It’s an interesting suggestion for a thought experiment. Before we go any further, though, I want to preface this by saying these are the ramblings of an incoherent fool. Don’t make any investment decisions, buy any new clothes, or sever any relationships based on what I’ve got to say. After all, at this point, I’m mostly for rhetorical effect.


The first and obvious thing that I think will happen as a result of the pandemic is that people will get sick and some will die. Pretty much everyone on earth will either lose someone close to them or know someone who has. Death, as it has done for much of human history, will stalk us, and be something we are forced to both confront and talk about.

This may not seem like a very cheerful and hopeful place to start, but, actually, not being afraid to die seems to be the first step in living a fulfilling life. As I’ve said before, quoting it is the child within us that trembles before death. Coming to terms with that fact that you and the people you love are going to die at some point is just accepting the obvious.


If we don’t act like we’re going to live forever, if we confront our mortal condition, then it forces us to make some choices, both individually and as a society. How do we care for people who are sick and dying? How should we support those who are out of work? What kind of education do we want for our kids?

I forsee a lot of basic questions being re-asked and many assumptions re-evaluated in the light of the pandemic. Individually, in communities, and as societies, we’ll look back and wonder why it was that companies making billions of dollars when everything was fine were all of a sudden unable to meet their financial obligations when things weren’t going so well. We’ll realise that, at root, the neoliberalist form of capitalism we’ve been drinking like kool-aid actually takes from the many and gives to the few.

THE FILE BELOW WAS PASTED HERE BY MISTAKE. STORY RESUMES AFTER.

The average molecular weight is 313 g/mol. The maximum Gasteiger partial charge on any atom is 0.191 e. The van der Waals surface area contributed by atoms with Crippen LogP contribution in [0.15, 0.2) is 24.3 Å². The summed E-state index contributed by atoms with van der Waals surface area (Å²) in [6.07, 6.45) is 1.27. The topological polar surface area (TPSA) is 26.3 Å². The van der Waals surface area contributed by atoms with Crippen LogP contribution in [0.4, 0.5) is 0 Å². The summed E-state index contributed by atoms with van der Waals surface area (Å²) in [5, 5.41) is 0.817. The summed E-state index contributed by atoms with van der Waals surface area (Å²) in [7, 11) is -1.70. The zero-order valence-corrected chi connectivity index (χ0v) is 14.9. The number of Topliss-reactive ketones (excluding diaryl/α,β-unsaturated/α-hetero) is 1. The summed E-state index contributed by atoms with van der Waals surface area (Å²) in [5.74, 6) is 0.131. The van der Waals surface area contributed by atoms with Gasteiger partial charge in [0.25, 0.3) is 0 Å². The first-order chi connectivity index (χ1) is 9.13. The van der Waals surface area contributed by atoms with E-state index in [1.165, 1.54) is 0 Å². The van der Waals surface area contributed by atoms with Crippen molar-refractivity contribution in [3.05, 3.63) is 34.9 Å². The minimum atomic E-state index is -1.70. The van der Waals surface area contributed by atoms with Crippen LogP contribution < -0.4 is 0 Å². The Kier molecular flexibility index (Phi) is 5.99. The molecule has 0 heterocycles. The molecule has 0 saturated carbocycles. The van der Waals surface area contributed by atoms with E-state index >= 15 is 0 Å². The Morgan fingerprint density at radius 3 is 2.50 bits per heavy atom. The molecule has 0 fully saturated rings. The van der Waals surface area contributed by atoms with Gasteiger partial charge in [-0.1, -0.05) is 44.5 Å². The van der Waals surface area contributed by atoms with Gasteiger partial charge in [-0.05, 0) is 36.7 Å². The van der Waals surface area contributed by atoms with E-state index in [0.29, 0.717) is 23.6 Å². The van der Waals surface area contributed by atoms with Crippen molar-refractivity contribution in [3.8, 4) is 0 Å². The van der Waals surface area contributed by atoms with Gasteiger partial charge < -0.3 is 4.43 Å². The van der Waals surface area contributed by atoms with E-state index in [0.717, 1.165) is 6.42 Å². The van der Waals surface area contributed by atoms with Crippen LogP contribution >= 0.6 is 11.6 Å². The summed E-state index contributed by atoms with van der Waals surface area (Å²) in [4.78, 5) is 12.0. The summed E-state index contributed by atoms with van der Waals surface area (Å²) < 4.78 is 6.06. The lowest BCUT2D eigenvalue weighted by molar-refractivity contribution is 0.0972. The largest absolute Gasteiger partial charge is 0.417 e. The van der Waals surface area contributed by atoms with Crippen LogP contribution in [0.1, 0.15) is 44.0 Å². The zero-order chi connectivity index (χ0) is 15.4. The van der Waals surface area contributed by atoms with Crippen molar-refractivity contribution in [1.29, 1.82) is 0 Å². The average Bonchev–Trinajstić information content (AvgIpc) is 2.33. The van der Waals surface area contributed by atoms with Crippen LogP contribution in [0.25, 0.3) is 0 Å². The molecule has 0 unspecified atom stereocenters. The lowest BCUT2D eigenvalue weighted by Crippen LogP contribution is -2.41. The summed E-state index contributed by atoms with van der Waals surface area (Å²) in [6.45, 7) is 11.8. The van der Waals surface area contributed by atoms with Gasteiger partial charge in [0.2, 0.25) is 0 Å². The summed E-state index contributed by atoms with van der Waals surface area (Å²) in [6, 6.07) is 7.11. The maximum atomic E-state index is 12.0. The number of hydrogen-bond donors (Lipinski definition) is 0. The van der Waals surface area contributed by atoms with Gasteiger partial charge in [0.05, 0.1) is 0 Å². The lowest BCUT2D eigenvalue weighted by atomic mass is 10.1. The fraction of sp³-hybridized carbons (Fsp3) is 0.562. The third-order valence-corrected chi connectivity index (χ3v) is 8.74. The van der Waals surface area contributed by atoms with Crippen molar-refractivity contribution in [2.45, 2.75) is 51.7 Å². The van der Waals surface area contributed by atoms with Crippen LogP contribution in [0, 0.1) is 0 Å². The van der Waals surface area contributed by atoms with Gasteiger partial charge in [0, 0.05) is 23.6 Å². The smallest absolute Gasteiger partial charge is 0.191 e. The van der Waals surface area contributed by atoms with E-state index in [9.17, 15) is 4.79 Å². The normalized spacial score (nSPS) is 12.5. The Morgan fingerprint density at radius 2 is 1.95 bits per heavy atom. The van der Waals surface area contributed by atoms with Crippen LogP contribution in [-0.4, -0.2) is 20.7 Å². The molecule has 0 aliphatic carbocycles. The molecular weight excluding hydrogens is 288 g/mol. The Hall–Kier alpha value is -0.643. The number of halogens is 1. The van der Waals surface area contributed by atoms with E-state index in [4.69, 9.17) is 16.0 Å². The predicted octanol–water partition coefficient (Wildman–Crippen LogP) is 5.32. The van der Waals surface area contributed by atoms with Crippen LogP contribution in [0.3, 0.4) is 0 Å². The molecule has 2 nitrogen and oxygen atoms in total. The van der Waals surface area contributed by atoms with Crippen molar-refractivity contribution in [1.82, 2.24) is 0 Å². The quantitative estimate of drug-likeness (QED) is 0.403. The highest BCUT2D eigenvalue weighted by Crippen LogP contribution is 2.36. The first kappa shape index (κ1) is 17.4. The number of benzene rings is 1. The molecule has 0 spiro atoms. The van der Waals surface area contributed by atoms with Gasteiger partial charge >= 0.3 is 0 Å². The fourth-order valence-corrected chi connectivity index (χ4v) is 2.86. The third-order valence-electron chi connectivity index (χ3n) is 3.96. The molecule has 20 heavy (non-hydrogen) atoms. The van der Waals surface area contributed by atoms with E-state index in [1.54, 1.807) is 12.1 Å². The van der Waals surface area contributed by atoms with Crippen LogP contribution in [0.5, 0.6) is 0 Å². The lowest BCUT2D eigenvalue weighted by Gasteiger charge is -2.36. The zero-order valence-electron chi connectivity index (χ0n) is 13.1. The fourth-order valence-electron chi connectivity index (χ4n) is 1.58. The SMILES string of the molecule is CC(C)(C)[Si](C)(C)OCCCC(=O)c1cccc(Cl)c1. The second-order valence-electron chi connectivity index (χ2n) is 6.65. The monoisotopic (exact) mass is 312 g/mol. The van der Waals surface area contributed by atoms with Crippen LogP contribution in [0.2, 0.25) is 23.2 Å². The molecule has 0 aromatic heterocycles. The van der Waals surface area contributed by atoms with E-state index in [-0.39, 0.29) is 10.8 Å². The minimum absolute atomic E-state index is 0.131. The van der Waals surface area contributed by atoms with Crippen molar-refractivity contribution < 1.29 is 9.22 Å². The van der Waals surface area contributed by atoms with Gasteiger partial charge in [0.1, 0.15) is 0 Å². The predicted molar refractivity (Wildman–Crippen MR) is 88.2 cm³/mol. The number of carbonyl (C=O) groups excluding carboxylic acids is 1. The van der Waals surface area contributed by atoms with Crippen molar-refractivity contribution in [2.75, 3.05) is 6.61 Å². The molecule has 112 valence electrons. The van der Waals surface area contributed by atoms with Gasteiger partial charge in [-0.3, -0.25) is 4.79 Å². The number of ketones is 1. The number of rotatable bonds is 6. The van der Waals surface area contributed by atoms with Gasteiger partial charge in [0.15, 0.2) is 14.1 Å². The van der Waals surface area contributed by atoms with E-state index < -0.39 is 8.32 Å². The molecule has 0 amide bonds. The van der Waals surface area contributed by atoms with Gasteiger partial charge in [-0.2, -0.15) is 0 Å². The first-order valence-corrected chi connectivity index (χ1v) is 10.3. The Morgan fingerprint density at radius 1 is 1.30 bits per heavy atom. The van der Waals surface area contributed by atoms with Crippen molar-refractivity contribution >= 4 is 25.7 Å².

Before the pandemic, we had dead metaphors for both socialism and “pulling together in times of adversity”. Socialism has been unfairly caricatured as, and equated with, the totalitarian communist experiment in Russia. Meanwhile, neoliberals have done a great job at equating adversity with austerity, invoking memories of life during WWII. Keep Calm and Carry On.

This is why, in the aftermath of the 2008 financial crash, despite the giant strides and inroads into our collective consciousness, made by the Occupy movement, it ultimately failed. When it came down to brass tacks, we were frightened that destroying our current version of capitalism would mean we’d be left with totalitarian communism: queuing for food, spying on your neighbours, and suchlike.

So instead we invoked the only “pulling together in times of adversity” meme we knew: austerity. Unfortunately, that played straight into the hands of those who were happy to hollow out civic society for financial gain.

Post-pandemic, as we’re rebuilding society, I think that not only will there be fewer old people (grim, but true) but the overall shock will move the Overton Window further to left than it has been previously. Those who remain are likely to be much more receptive to the kind of socialism that would make things like Universal Basic Income and radically decarbonising the planet into a reality.


Making predictions about politics is a lot easier than making predictions about technology. That’s for a number of reasons, including how quickly the latter moves compared to the former, and also because of the compound effect that different technologies can have on society.

For example, look at the huge changes in the last decade around smartphones now being something that people spend several hours using each day. A decade ago we were concerned about people’s access to any form of internet-enabled device. Now, we just assume that everyone’s gone one which they can use to connect during the pandemic.

What concerns me is that the past decade has seen not only the hollowing-out of civic society in western democracies, but also our capitulation to venture capital-backed apps that make our lives easier. The reason? They’re all centralised.

I’m certainly not denying that some of this is going to make our life much easier short-term. Being on lockdown and still being able to have Amazon deliver almost anything to me is incredible. As is streaming all of the things via Netflix, etc. But, ultimately, caring doesn’t scale, and scaling doesn’t care.